• In one exemplary embodiment, an infrastructure management and testing application or module 72 in the management layer 64 implements the testing and monitoring processes described herein; however, it will be understood that the application 72 may be implemented in any layer.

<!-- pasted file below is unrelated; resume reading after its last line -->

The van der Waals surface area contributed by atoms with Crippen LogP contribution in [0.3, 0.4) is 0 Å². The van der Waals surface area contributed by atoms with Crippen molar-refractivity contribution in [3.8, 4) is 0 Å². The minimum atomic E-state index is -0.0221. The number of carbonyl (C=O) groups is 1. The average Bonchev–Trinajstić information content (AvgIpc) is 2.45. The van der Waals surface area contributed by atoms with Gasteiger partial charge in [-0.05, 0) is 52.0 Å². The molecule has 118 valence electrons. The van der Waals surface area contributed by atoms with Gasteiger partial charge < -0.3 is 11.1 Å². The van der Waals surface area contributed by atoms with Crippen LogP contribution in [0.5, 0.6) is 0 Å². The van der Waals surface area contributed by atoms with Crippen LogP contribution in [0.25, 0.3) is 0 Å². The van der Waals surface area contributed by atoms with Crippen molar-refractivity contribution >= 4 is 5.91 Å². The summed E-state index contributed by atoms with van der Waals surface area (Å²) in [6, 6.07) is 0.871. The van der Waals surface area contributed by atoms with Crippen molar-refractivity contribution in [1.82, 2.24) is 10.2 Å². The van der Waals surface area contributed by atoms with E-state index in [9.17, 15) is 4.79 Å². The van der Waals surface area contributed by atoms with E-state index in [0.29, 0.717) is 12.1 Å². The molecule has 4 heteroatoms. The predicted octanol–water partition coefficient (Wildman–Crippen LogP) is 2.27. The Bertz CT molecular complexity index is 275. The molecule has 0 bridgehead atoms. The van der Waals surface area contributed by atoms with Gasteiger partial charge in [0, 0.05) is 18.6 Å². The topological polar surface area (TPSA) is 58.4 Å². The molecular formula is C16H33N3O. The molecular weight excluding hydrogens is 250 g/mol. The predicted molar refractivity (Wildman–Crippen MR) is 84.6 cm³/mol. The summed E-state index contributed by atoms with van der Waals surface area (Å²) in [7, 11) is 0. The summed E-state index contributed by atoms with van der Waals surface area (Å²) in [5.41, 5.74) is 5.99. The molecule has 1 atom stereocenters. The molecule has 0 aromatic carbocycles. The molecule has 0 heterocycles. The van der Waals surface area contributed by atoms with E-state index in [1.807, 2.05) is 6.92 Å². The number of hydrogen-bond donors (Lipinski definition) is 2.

• The infrastructure management and testing application 72 includes one or more algorithms or functions to implement embodiments described herein to determine if a selected group of machines, such as servers, switches and storage, are properly operating in the virtual environment. In an embodiment, the infrastructure management and testing application 72 along with other portions of management layer 64 and/or virtualization layer 62 are coupled to and/or reside in the memory 28 shown in FIG. 1. In addition, embodiments of the infrastructure management and testing application 72 include one or more program modules 42 of the program/utility 40 shown in FIG. 1. In a further embodiment, the infrastructure management and testing application 72 is part of the management layer 64 and is executed on hardware located in the hardware and software layer 60. In one embodiment, the infrastructure management and testing application or module 72 is part of a virtual system platform manager, such as VMControl offered by IBM Corp.